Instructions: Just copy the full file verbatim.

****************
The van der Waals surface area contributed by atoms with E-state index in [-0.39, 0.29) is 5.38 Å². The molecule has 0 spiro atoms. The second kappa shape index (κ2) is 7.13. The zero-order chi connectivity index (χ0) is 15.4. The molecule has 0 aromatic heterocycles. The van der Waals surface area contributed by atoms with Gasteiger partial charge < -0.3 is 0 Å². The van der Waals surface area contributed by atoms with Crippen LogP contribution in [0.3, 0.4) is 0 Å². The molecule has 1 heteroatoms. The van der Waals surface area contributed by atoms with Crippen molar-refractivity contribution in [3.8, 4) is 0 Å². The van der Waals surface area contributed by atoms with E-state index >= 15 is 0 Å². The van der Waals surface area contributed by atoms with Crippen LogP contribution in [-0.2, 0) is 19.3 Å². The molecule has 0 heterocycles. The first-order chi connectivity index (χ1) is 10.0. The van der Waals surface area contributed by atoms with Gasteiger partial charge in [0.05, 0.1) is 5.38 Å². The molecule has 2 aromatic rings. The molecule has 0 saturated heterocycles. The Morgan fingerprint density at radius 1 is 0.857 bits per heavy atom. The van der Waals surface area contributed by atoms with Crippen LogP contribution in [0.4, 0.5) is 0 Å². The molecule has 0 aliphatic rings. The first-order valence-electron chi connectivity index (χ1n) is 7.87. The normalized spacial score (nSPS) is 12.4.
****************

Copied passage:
The van der Waals surface area contributed by atoms with E-state index in [-0.39, 0.29) is 5.38 Å². The molecule has 0 spiro atoms. The second kappa shape index (κ2) is 7.13. The zero-order chi connectivity index (χ0) is 15.4. The molecule has 0 aromatic heterocycles. The van der Waals surface area contributed by atoms with Gasteiger partial charge < -0.3 is 0 Å². The van der Waals surface area contributed by atoms with Crippen LogP contribution in [0.3, 0.4) is 0 Å². The molecule has 1 heteroatoms. The van der Waals surface area contributed by atoms with Crippen molar-refractivity contribution in [3.8, 4) is 0 Å². The van der Waals surface area contributed by atoms with E-state index >= 15 is 0 Å². The van der Waals surface area contributed by atoms with Crippen LogP contribution in [-0.2, 0) is 19.3 Å². The molecule has 0 heterocycles. The first-order chi connectivity index (χ1) is 10.0. The van der Waals surface area contributed by atoms with Gasteiger partial charge in [0.05, 0.1) is 5.38 Å². The molecule has 2 aromatic rings. The molecule has 0 saturated heterocycles. The Morgan fingerprint density at radius 1 is 0.857 bits per heavy atom. The van der Waals surface area contributed by atoms with Crippen LogP contribution in [0.4, 0.5) is 0 Å². The molecule has 0 aliphatic rings. The first-order valence-electron chi connectivity index (χ1n) is 7.87. The normalized spacial score (nSPS) is 12.4.